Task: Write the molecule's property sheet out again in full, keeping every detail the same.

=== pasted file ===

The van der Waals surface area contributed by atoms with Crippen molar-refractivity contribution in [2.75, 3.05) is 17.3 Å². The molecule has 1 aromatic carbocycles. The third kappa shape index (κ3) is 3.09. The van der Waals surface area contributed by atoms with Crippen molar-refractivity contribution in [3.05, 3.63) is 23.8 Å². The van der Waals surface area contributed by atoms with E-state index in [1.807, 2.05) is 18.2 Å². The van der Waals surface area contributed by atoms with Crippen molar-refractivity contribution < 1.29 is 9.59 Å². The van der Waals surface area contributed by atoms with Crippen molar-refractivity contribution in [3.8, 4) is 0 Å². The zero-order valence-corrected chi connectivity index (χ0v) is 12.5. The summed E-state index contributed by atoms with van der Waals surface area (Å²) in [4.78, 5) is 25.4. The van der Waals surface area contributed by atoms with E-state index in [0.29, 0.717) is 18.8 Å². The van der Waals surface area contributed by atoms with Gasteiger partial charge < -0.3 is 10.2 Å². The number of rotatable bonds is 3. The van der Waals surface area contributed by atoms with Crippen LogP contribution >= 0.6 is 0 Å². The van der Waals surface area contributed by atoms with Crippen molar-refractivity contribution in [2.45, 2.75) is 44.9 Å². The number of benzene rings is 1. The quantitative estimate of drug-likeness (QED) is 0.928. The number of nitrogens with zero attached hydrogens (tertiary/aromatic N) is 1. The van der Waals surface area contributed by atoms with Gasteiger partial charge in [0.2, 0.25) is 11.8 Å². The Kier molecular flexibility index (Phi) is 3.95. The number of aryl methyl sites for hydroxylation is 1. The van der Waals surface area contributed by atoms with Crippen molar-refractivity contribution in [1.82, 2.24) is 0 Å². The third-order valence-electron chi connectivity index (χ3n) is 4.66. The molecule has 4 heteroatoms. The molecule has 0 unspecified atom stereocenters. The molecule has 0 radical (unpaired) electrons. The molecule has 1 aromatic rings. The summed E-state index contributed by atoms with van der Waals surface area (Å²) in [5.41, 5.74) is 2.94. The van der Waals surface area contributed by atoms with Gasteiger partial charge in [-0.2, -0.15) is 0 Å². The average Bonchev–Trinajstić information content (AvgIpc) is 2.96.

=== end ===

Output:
The van der Waals surface area contributed by atoms with Crippen molar-refractivity contribution in [2.75, 3.05) is 17.3 Å². The molecule has 1 aromatic carbocycles. The third kappa shape index (κ3) is 3.09. The van der Waals surface area contributed by atoms with Crippen molar-refractivity contribution in [3.05, 3.63) is 23.8 Å². The van der Waals surface area contributed by atoms with E-state index in [1.807, 2.05) is 18.2 Å². The van der Waals surface area contributed by atoms with Crippen molar-refractivity contribution < 1.29 is 9.59 Å². The van der Waals surface area contributed by atoms with Crippen molar-refractivity contribution in [3.8, 4) is 0 Å². The zero-order valence-corrected chi connectivity index (χ0v) is 12.5. The summed E-state index contributed by atoms with van der Waals surface area (Å²) in [4.78, 5) is 25.4. The van der Waals surface area contributed by atoms with E-state index in [0.29, 0.717) is 18.8 Å². The van der Waals surface area contributed by atoms with Gasteiger partial charge < -0.3 is 10.2 Å². The number of rotatable bonds is 3. The van der Waals surface area contributed by atoms with Crippen LogP contribution >= 0.6 is 0 Å². The van der Waals surface area contributed by atoms with Crippen molar-refractivity contribution in [2.45, 2.75) is 44.9 Å². The number of benzene rings is 1. The quantitative estimate of drug-likeness (QED) is 0.928. The number of nitrogens with zero attached hydrogens (tertiary/aromatic N) is 1. The van der Waals surface area contributed by atoms with Gasteiger partial charge in [0.2, 0.25) is 11.8 Å². The Kier molecular flexibility index (Phi) is 3.95. The number of aryl methyl sites for hydroxylation is 1. The van der Waals surface area contributed by atoms with Crippen molar-refractivity contribution in [1.82, 2.24) is 0 Å². The third-order valence-electron chi connectivity index (χ3n) is 4.66. The molecule has 4 heteroatoms. The molecule has 0 unspecified atom stereocenters. The molecule has 0 radical (unpaired) electrons. The molecule has 1 aromatic rings. The summed E-state index contributed by atoms with van der Waals surface area (Å²) in [5.41, 5.74) is 2.94. The van der Waals surface area contributed by atoms with Gasteiger partial charge in [-0.2, -0.15) is 0 Å². The average Bonchev–Trinajstić information content (AvgIpc) is 2.96.